American Water Offers Nine Tips To Protect The Environment And Save Water
Warmer Weather Shouldn't Mean Wasted Water
Voorhees, NJ - March 02, 2006
From washing the car, watering the lawn or splashing in the pool, American families will use lots of water this summer. In fact, the average American household uses more than 94,000 gallons of fresh water each year, enough to fill two and one half Olympic sized swimming pools! And, every day, the average American uses approximately 168 gallons of water a day - only a gallon of which is used for drinking and cooking.
Like many natural resources, water supplies are limited. According to American Water, the largest water services provider in North America, there are simple ways to reduce excess water use, lower water bills and protect the environment in the spring and summer months.
"Cutting down on water use doesn't mean cutting down on outdoor activities or neglecting your lawn," said John Young, American Water's Chief Operating Officer. "These are simple steps that keep water use low when it matters the most."
American Water recommends:
Water your lawn only when it needs it. An easy way to tell if your lawn needs water is to simply walk across the grass. If you leave footprints, it's time to water. Make the most of your watering by:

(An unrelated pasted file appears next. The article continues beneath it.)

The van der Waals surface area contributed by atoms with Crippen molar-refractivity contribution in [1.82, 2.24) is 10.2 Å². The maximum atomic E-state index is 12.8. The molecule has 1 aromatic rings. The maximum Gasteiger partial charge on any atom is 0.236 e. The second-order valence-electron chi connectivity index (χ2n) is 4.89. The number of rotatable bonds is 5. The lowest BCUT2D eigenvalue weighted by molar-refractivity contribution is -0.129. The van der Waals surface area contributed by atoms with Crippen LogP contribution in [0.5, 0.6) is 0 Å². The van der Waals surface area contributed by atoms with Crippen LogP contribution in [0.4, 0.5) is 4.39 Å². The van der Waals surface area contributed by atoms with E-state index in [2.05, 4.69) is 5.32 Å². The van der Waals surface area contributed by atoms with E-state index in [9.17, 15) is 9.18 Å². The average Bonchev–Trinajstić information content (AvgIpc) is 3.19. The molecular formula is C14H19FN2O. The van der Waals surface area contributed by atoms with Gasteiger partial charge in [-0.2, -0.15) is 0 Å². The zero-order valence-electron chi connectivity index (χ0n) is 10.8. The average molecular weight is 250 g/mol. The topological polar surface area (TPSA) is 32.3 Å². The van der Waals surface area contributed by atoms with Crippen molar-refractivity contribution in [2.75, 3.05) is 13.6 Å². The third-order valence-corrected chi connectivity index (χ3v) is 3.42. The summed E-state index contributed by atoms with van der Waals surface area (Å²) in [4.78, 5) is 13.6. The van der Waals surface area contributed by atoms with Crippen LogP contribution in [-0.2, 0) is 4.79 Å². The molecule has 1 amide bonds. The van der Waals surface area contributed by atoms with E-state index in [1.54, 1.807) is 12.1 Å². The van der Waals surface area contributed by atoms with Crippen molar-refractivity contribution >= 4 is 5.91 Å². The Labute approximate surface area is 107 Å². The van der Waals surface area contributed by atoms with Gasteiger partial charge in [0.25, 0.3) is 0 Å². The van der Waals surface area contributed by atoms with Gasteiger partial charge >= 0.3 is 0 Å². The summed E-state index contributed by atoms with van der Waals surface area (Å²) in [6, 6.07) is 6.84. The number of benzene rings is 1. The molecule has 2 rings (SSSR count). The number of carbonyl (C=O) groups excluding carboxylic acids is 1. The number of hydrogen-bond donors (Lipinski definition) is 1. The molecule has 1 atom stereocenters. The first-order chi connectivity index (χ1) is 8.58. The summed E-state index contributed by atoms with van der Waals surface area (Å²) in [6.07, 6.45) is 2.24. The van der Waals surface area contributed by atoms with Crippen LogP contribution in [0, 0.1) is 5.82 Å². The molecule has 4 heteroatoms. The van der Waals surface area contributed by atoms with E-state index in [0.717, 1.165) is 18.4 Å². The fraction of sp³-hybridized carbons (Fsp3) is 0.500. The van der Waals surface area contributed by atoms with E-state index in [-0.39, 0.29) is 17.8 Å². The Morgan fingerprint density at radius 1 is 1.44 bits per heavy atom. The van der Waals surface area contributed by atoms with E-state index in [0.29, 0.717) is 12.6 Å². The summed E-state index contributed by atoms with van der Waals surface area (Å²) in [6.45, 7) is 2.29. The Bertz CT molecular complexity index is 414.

Watering in the early morning. As much of 30% of water can be lost to evaporation if you water during midday.
Planning for a few deep-soaking waterings rather than frequent sprinklings, which can evaporate quickly.
Setting your lawn mower one notch higher to reduce evaporation.
Check your sprinkler system. Check sprinkler heads and valves for leaks and adjust the timer according to seasonal water needs and weather conditions. Also, make sure each is covering lawn and shrubs, and not sidewalks and roads!
Plant for your climate. Native and drought-tolerant plants may have lower water needs. Your local nursery or state agriculture extension office are good information resources for planning a water-wise garden.
Use mulch in the garden. Mulching around plants and shrubs preserves moisture.
Control the flow. When using a hose, control the flow with an automatic shut-off nozzle.
Use a pool cover. You can cut evaporation loss by as much as 90 percent.
Use a broom , instead of a hose, to clean sidewalks and driveways.
Wash your car wisely , by using soap and water from a bucket, along with a sponge and hose with a shut-off valve.
Stop leaks before they start by disconnecting hoses and making sure outdoor water is shut off during cold weather.
Download image courtesy of American Water .